More than 40 percent of the U.S. population has received at least one dose of the vaccine, and many states have recently picked up the pace of getting shots into arms.

At the same time, most Americans who haven’t been immunized say they’re unlikely to get the shots, a recent poll showed.

Meanwhile, a pause in the use of Johnson & Johnson’s vaccine has complicated efforts to swiftly administer shots.

In an early afternoon speech at the White House, Biden plans to call on all companies to provide employees with paid time off to get shots and to rest if they feel unwell afterward.

The president plans to tout a tax credit that arises from his $1.9 trillion pandemic relief law, which will reimburse businesses and nonprofits with fewer than 500 employees for up to $511 per day of paid vaccination leave offered between April 1 and Sept. 30, to a maximum of 10 work days.

At least 133 million people have received one or both doses of the vaccine in the United States, according to Washington Post data. More than 86 million people are fully vaccinated, the data show.

The new tax credit is part of the government’s quest to buttress efforts in the private sector aimed at encouraging vaccination, especially as supply of the shots catches up with demand and issues of access and hesitancy come to the fore.Large employers from American Airlines to Target have unveiled incentives for employees to get vaccinated, from an extra day off next year to free rides to vaccination sites.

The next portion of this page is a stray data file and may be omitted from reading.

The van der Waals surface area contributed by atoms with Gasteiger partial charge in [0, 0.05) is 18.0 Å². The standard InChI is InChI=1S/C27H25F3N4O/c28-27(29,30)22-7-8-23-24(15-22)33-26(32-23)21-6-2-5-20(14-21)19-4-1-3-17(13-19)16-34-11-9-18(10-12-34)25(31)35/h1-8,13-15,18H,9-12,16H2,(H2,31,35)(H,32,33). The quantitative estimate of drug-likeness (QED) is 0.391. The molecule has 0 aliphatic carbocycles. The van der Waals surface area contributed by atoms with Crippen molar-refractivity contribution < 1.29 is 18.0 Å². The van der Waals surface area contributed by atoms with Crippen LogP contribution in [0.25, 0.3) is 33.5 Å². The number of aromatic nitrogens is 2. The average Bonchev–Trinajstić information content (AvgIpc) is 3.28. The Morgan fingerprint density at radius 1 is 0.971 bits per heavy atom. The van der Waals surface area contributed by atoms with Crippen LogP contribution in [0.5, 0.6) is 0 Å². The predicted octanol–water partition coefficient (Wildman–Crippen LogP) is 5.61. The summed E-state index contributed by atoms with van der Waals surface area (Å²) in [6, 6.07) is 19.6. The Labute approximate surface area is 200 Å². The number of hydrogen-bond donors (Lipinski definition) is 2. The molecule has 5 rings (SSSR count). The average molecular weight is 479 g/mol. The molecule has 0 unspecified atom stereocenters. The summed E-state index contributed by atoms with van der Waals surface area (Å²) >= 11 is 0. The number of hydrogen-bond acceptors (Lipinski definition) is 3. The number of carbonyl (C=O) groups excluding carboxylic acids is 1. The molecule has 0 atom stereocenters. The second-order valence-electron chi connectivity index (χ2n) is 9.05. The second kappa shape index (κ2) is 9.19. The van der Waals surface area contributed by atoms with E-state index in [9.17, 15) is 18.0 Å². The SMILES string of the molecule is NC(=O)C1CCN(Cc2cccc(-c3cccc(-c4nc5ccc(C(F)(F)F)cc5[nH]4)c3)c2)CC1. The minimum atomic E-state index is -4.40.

The success of these initiatives could help determine how businesses approach requiring the vaccine for their employees - a vexed political debate that the administration has sought to leave to the private sector.

Short of mandates, however, Biden administration officials said they had examined research showing employers have outsize influence in reaching the remaining unvaccinated population.

The tax credit, they said, would provide the financial support necessary to allow small businesses to make vaccination convenient for their employees.